Telling the reader what happens next can build suspense. Really.

Building suspense in a novel or non-fiction book is largely all about the meting out of information, telling the reader just enough to string her or him along without giving the plot away. The tendency – if our clients are anything to go by – is to tell too much. Novice writers sometimes think readers need to be pounded over the head to understand what is going on. This can be like pointing at what should be a plot subtlety and screaming, “HERE IT IS!” Bye-bye suspense. Usually.

Yet sometimes flat out telling the reader what happens next can build tension. We just ran across a good example of that in T.C. Boyle’s WHEN THE KILLING’S DONE. In this novel about the controversies that surround restoring native ecological habitat on islands off the California coast – a process that often involves the elimination of non-native species – Boyle does his usual excellent job of creating suspense. The reader rockets along understanding that all the various plot points are going to link up in some clever and surprising way. Then on page 356, Boyle takes what the reader on what seems to be a detour to a heretofore un-introduced freighter on its way to Long Beach with a load of Chinese-made textiles. The ship has encountered dense fog bringing Captain Nishizawa to the bridge of the seven-story high vessel to oversee its progress. Even in much better conditions, the captain would be unable to see a smaller craft below, Boyle writes. Nor could the Tokachi-maru be brought to a stop if it did.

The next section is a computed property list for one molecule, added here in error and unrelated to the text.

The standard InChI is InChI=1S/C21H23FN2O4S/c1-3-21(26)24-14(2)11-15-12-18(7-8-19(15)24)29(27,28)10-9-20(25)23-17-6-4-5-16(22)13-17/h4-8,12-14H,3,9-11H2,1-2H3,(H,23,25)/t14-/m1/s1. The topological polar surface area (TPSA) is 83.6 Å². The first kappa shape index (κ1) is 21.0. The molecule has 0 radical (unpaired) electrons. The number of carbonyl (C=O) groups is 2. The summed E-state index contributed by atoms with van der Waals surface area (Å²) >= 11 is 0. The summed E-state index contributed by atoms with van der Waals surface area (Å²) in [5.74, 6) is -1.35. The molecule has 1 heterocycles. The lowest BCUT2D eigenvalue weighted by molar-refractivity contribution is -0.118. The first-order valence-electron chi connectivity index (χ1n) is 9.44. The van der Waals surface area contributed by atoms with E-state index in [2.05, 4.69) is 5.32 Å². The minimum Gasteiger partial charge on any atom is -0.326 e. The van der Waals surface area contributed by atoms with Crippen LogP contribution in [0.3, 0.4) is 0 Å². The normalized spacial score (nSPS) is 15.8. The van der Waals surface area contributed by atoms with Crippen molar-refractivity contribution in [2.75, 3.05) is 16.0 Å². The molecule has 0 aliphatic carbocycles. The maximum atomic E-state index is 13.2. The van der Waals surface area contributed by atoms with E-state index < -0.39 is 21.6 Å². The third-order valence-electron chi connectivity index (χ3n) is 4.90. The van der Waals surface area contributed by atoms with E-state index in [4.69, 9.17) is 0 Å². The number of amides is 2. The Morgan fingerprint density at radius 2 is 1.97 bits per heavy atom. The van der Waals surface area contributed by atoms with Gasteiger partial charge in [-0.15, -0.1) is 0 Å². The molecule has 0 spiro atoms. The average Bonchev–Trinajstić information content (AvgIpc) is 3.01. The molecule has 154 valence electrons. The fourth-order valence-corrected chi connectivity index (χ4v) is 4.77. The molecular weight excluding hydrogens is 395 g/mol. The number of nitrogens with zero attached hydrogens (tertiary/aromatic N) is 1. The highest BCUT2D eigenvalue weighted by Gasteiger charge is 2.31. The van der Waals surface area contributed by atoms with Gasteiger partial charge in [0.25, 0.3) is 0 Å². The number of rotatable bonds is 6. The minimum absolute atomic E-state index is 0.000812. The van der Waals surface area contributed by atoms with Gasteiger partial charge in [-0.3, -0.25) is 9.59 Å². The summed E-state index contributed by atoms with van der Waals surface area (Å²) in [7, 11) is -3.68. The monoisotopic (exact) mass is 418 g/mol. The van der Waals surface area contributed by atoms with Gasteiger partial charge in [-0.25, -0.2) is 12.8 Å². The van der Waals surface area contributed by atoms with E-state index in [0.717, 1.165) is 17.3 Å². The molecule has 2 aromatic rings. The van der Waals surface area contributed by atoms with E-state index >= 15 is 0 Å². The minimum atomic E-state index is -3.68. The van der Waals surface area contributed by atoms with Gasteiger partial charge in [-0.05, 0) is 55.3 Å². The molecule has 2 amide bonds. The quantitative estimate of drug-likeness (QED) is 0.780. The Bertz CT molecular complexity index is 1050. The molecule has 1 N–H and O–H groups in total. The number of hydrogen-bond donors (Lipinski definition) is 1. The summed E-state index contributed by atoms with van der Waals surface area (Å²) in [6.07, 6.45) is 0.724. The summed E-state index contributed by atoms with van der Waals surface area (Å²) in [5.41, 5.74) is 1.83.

Get it? Boyle is telling the reader that the 12,000 ton freighter is going to collide with another vessel:

Were there accidents? Of course there were. But in most cases the crew of a freighter or tanker never saw, felt or heard a thing when a small craft was unlucky enough to blunder across its path. Think of it this way: a heavyset woman, heavier even than Marta at the Cactus Café, a real monument of flesh and bone and live working juices, plods out to her car on aching feet after a double shift and can’t begin to know the devastation she wreaks on the world of the ant, the beetle and the grub.

(Since this is a book about the effects of humans on wildlife, the analogy of the heavy set woman tramping on bugs is not accidental.)

Boyle is wildly pointing to the accident-to-happen and yelling, “HERE IT IS,” and the reader is crazy to know what happens next (we were).